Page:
Providing insurance for every Juan


Five years since the launch of the National Strategy for Microinsurance in 2010, the microinsurance industry in the country has grown to be one of the most mature in terms of regulation.

According to The Landscape of Microinsurance in Asia and Oceania 2013 study, Asia is the most successful in terms of penetration rate with India, Thailand and Philippines included in the top 10 countries with highest coverage ratios.

This growth trajectory is likely to continue as the industry is poised to develop more products, expand delivery channels and cover more segments of the population that are vulnerable to financial downfall when death, illness or calamity occur.

Two potential areas for product development are health and agriculture. There has always been an expressed demand for more affordable health insurance products in the market that are suitable to the needs of the low-income sector and which shall complement the government-supported PhilHealth program.

For the health insurance providers, it would mean an expansion of their traditional market while for the informal, low-income sector, this would spell better access to healthcare facilities and services.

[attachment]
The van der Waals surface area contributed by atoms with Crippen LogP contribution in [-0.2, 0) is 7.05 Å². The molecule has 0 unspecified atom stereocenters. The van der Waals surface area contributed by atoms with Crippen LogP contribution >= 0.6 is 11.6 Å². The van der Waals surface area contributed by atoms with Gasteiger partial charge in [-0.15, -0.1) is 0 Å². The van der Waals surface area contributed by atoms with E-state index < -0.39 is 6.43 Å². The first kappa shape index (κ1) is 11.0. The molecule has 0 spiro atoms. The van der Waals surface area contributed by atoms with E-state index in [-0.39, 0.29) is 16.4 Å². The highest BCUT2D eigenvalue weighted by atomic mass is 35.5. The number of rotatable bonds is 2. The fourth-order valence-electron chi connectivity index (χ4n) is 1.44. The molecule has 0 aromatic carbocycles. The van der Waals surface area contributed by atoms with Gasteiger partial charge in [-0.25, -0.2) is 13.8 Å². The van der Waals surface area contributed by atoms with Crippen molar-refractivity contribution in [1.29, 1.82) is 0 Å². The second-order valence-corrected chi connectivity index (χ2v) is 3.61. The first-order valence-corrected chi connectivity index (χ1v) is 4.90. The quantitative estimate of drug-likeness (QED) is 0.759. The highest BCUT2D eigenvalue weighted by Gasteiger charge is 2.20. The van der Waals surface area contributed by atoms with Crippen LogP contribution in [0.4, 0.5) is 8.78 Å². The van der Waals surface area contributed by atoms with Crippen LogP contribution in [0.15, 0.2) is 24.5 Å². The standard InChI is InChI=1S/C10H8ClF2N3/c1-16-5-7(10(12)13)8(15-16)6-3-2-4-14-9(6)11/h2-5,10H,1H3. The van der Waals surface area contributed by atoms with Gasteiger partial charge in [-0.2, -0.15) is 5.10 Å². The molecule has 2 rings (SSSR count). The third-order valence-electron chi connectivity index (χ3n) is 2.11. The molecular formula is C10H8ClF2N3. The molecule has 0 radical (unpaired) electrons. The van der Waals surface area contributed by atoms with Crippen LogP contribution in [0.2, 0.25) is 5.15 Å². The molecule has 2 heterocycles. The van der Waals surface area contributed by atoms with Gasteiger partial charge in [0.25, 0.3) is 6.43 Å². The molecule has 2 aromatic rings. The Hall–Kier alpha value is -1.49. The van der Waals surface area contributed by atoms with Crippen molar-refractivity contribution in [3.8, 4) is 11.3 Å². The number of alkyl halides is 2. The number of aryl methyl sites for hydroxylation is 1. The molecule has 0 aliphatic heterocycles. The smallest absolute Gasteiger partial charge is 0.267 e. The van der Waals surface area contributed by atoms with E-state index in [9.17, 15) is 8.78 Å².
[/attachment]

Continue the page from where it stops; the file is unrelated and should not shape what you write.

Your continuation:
The agriculture sector remains to be the most vulnerable when natural calamities strike.

The El Niño phenomenon and the devastation brought by typhoons have been affecting agricultural productivity and their effects are immediately felt by farmers, fisherfolk and other players in the sector.

Exposure to risks brought by these events would have been mitigated by insurance. The sector would benefit from the development of agricultural insurance products that would address specific risks and designed to be more affordable for the farmers.

Non-traditional channels like rural banks, pawnshops, non-government organizations and microfinance institutions are conduits that broaden the public’s access to microinsurance.

Rural banks alone, with its more than 2,000 offices and branches nationwide, can efficiently service a potentially large number of the population. A rural bank’s microinsurance program is not limited to its loan clients alone. Micro-depositors and other existing low-income clients can avail of a rural bank’s microinsurance product.

There are now 49 rural banks with strategic presence in Luzon, Visayas and Mindanao.

They are approved to market and sell microinsurance to their clients and the number continues to increase, albeit gradually, as a number of these banks are still in the process of getting approval from the regulators.

As growth in the sector continues, with more products developed and more players engaged in delivering the service, access to protection is guaranteed and made available for every Juan.


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